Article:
2. Location: This dataset contains around location check-ins taken from the most active users of Gowalla social networking website.222http://snap.stanford.edu/data/loc-gowalla.html Users checking-in are considered as the senders, while the locations form the set of receivers. We consider only the most active users for computational reasons: LSDA works with large-size matrices which grow with the number of senders and receivers of the system.

  3. MailingList: we have processed the public mailing lists of Indimedia,333http://lists.indymedia.org/ obtaining almost messages from the most active senders. Each mailing list is considered as a receiver, while users posting to these mailing lists are senders.

Dataset No. messages Duration (hours) Senders Receivers
Email 294
Location 500 559
MailingList 500 510
TABLE I: Basic information of the datasets.

We anonymize the traces from these datasets using two types of mixes, which differ in the event that triggers the flushing of messages:

  1. Threshold mix: this mix gathers messages until it has stored of them, and then forwards each one to its correspondent recipient.

  2. Timed mix: this mix stores the messages it receives and, after a period of time , outputs each one to their recipients.

To generate the adversary’s observations, we choose values of and that provide an acceptable degree of anonymity while keeping the delay of messages under a reasonable bound. We adopt the following criteria: in the threshold mix, we choose a value and, in the timed mix, we select values of to ensure that messages are mixed on average per round, while also considering that a delay of more that hours is intolerable for users. This makes hours for Email, hour for Location and hours for MailingList, with an average of messages per round in the first two, and in the latter. The result of this anonymization is a set of observations from and .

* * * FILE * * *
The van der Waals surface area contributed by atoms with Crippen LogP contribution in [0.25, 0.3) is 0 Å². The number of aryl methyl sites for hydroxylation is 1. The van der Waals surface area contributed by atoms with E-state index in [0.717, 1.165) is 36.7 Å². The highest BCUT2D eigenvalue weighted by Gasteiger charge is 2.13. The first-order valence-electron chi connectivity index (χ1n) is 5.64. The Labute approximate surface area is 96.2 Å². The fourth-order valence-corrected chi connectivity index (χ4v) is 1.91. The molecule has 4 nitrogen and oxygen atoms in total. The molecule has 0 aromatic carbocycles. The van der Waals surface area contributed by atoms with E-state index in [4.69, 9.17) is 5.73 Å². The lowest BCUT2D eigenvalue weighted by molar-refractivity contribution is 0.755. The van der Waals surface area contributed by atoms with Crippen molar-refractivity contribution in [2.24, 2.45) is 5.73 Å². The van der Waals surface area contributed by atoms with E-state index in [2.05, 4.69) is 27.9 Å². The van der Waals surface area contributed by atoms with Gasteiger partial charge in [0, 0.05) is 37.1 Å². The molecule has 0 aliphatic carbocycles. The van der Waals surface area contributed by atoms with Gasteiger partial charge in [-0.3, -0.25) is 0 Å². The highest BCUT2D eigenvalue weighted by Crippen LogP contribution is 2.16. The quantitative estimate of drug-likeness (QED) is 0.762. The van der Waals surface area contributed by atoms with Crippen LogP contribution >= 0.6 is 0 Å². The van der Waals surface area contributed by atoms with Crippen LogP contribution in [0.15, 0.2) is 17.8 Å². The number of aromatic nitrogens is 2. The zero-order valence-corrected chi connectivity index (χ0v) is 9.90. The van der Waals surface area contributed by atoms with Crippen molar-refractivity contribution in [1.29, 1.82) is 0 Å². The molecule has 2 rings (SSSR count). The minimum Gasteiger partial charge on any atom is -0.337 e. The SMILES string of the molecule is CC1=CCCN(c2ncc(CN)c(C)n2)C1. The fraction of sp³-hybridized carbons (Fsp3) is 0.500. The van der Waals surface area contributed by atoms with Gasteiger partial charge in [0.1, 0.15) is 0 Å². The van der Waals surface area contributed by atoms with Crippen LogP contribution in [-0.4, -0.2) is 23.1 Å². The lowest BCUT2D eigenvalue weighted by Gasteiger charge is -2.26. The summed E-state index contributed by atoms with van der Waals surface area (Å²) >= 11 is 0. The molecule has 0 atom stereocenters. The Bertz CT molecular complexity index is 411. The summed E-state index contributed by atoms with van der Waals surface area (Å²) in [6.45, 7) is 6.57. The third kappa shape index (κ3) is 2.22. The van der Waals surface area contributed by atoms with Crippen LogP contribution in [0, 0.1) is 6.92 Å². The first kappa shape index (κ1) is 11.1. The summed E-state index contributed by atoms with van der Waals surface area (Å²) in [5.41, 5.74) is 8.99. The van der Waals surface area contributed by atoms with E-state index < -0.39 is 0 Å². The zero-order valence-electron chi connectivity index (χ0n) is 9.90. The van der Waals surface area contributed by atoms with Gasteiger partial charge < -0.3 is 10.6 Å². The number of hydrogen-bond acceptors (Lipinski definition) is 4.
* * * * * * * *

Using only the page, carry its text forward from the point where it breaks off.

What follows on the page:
Iii-B Modeling the input process

The input process, , which models the amount of messages from each user arriving to the mix in each round, is determined by the frequency with which users send messages and by the firing condition of the mix. When the anonymization channel is a threshold mix, previous analyses [5, 6, 8] assume that the input process follows a multinomial distribution, and, when the channel is a timed mix, authors in [7] assume that the number of messages each user sends to the mix can be independently modeled as a Poisson process.

In Fig. 8, we compare the histogram of the inputs , obtained using the observations generated with our datasets, with the theoretical values given by the multinomial and Poisson models (in the threshold and the timed mixes, respectively). Here, the last bin of the histogram contains all occurrences of . We conclude that the theoretical models fit the histogram for low number of messages , but fail at capturing the large values.

(a) Email, threshold mix, .
(b) Location, threshold mix, .
(c) MailingList, threshold mix, .
(d) Email, timed mix, .
(e) Location, timed mix, .
(f) MailingList, timed mix, .
Fig. 8: Histograms representing the amount of messages each user sends in each round, compared to the approximation given by the theoretical models assumed in previous works (line). The last bin contains all occurrences of .

In the analysis in this document, we do not assume a specific distribution for , but consider that it is a generic stationary process that satisfies the relation